Civil rights activist Ruby Bridges is still alive, as of March 2015. Bridges made history when she became the first African-American child to attend an all-white elementary school in the United States.
Bridges was one of a handful of African-American children who were selected to attend all-white schools in New Orleans, La. Of the children, she was the only one that was assigned to William Frantz Elementary School. Despite her father's reluctance for his daughter to attend the school, her mother was committed to her daughter helping to break down barriers. On November 14, 1960, Bridges was accompanied to school by U.S. marshals. As she entered the school, white parents took their children out of it.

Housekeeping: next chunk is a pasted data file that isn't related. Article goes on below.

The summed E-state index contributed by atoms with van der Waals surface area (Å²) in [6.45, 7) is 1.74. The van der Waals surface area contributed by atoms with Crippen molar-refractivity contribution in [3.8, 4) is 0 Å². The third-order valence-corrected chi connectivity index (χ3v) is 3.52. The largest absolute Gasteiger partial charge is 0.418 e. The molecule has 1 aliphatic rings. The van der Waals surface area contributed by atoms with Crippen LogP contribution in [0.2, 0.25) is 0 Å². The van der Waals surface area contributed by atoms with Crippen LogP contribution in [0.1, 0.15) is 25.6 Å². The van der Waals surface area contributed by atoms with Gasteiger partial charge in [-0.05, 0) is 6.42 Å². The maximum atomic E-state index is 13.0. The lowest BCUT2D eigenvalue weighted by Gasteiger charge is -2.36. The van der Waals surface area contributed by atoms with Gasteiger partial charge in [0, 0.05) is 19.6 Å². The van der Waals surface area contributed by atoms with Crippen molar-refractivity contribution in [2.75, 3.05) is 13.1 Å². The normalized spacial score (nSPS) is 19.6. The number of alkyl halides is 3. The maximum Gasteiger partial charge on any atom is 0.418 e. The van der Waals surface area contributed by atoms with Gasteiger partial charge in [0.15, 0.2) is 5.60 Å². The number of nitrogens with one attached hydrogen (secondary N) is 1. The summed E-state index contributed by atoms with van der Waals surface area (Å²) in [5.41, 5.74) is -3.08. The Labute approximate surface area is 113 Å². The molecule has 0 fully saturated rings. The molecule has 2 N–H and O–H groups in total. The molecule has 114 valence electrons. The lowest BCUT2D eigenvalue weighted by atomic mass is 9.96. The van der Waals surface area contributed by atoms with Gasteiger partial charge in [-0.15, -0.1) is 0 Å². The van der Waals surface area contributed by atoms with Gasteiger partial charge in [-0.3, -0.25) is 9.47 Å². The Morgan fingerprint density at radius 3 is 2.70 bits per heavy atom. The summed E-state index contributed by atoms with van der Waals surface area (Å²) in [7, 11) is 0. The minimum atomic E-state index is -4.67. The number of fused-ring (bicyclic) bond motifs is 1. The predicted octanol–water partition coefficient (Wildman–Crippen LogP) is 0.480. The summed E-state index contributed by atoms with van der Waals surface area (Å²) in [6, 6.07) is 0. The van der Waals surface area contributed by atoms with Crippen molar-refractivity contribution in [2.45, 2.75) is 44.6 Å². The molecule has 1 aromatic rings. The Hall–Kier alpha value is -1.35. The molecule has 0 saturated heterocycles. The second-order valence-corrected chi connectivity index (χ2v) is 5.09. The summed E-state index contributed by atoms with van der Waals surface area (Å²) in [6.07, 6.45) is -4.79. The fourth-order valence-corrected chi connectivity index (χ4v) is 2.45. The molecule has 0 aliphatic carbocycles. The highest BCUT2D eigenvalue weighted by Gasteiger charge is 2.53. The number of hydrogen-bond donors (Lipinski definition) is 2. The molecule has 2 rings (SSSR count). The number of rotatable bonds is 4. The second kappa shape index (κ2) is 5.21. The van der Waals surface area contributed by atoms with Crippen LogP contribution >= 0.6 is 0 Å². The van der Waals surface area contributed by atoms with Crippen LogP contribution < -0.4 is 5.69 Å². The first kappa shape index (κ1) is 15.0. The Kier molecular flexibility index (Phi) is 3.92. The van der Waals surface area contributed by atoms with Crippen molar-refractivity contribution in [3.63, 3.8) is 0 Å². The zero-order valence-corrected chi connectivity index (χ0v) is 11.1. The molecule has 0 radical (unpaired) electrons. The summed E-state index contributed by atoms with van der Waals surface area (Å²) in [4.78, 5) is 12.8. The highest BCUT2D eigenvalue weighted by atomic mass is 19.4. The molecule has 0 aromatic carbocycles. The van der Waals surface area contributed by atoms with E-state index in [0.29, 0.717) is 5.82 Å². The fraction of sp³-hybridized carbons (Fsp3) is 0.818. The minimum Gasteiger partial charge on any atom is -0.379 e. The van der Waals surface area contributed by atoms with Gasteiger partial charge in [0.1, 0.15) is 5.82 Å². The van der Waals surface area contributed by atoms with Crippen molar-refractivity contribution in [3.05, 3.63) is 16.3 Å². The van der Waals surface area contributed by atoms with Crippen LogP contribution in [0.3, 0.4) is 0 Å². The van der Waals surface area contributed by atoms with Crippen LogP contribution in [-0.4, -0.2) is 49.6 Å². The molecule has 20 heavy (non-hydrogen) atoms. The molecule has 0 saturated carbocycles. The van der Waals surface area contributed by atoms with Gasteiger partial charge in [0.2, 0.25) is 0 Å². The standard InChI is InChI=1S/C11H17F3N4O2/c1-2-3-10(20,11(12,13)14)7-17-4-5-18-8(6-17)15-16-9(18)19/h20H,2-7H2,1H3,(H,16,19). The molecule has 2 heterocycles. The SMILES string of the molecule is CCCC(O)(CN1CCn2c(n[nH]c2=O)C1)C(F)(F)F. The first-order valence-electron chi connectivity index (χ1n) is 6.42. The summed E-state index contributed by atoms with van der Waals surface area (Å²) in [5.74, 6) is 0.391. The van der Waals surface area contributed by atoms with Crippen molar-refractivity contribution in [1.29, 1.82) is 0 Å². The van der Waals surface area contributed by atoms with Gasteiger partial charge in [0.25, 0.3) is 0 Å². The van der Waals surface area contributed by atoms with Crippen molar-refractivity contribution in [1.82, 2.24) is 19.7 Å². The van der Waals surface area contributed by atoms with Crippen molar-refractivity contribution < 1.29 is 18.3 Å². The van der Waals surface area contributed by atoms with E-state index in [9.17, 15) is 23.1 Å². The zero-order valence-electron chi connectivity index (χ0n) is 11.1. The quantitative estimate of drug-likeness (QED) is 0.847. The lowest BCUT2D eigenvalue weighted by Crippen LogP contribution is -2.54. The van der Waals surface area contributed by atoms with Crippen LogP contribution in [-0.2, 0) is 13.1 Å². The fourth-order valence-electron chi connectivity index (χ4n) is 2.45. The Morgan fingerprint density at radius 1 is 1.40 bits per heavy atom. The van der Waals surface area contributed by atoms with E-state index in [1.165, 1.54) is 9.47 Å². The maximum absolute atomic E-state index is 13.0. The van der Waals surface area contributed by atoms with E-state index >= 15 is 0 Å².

Even though Bridges was enrolled and allowed to enter the building, she faced significant challenges. Due to the level of commotion surrounding her first day at school, she spent the first day in the principal's office with several adults. She was allowed into the classroom the next day, but all of the other children left. Barbara Henry, a recent teacher at the school, was the only one in the entire school willing to teach her. Bridges continues to live in New Orleans and is the head of the Ruby Bridges Foundation, whose goal is to promote tolerance.